- The Washington Times - Monday, September 11, 2000

Excerpts from a sermon given yesterday by the Rev. Marcia Cox at Augustana Lutheran Church in the District of Columbia.

In Sunday school today, we read the story about the death of Christ. Do you know how hard it is to sell the cross to little ones? People look at the cross and see death. We see the darkest part of humanity.
And yet we say the cross is the light of world. You can see why evangelism is so difficult. Evangelism is not difficult because we've had people on television with long eyelashes, or who asked for money. It's difficult because it means going out in the neighborhood and telling how great God is.
We usually market on the strengths. We say, "Come because we have the best preacher this side of the Mississippi," or "the best choir this side of the Pacific." We present strengths. We don't say, "Come to worship so you can write checks until your pen runs dry," or "It's going to make you block out months on your calendar with, 'For service to Jesus Christ.' " …
When we look at the cross, we see our sinfulness, whether we want to or not. We see "the night that Jesus was betrayed." Judas turned against Jesus because he wanted an activist, someone who would go out on the streets, sleep in shelters, call for dramatic social change. We have Peter, who for three years was convinced that following Jesus was the way to God. But that night he fled. When asked about Jesus, he said, "I don't even know Him." It was denial. And we think of James and John. They could not even stay awake.
There was betrayal and bickering around that table on Jesus' last night, and aren't we just like them? We say, "Sure, we are Christians, Lutheran Christians who believe in grace." Then we go out and make demands on people. We live on a part-time faith. But when we take God seriously, that is what the cross is all about.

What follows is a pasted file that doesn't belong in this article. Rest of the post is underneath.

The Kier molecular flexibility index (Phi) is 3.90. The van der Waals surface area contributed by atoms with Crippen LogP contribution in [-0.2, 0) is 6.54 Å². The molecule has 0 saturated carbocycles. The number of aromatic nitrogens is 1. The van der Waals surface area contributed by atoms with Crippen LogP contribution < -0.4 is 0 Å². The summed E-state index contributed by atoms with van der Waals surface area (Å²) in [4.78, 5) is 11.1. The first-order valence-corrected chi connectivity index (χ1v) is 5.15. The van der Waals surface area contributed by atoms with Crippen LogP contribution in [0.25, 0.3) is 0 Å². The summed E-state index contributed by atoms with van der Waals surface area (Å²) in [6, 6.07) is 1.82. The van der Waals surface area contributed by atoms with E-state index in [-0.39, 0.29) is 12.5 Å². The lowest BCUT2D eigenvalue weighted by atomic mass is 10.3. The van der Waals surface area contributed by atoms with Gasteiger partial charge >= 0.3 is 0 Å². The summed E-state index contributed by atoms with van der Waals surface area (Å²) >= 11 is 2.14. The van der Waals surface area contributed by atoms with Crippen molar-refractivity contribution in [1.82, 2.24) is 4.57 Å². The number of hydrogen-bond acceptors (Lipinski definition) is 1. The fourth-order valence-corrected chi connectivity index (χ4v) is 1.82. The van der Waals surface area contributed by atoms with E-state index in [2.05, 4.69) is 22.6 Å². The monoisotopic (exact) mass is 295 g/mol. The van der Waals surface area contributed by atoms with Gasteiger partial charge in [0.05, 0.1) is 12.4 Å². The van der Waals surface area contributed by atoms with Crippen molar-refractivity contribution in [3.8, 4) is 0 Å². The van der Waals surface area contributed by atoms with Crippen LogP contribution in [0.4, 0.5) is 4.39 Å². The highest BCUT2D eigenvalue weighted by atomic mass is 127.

In the cross we are reminded of our sinfulness, just as food reminds us of our hunger. I don't know how many of you looked at the cross for any length of time, but you start to think, "This salvation is judgment." This judgment is worse than the Old Testament's eye for an eye, a tooth for a tooth. It is worse than any fundamentalist judgment and fear of hell. The judgment of the cross is the judgment of grace.
On the night Jesus was betrayed, He said, "Take my body. Take my blood. I love you dearly." We are loved when we are at our most unlovable. Christ on the cross shows what sinners we are, but also how loved we are. When we gather around the [Communion] table, we become the cross to the world. Left to our own devices, we fall short every time. We turn love into libido. We turn our God-given talents into wanting to have more. "God I don't have enough."
We turn the church into a political organization with cliques. We open the Bible and draw chalk lines on Democrat or Republican, gay people, women, African-Americans, and then we say, "Maybe you're in, maybe you're out." The Bible is not a place to draw chalk lines, it is a library of God's incredible faithfulness to us.
We turn Christianity into morality. We focus on how we behave, when faith is more about what God is doing for us. Jesus died for you. At baptism, I put that cross on your forehead and called you by name. Christianity is God's call to us, and our morality is our response to God… . What do we do in relationships? Do we abuse people, or look at those with whom we live and worship and say, "You are a gift from God"? The cross calls us to respond to God in this way.
You've seen cartoons where Bugs Bunny eats something and the shape stuck out in his neck. We, the church, eat the cross, so we are in the shape of the cross. And it says to people that we want more of God's will done today than yesterday. More of God's earth, air and sea returned to how God created it. More that people love and forgive, and less that they judge and hate. That's what it is to be a cross-shaped people.
Next week: a sermon by Rabbi Daniel Lapin of Toward Tradition.

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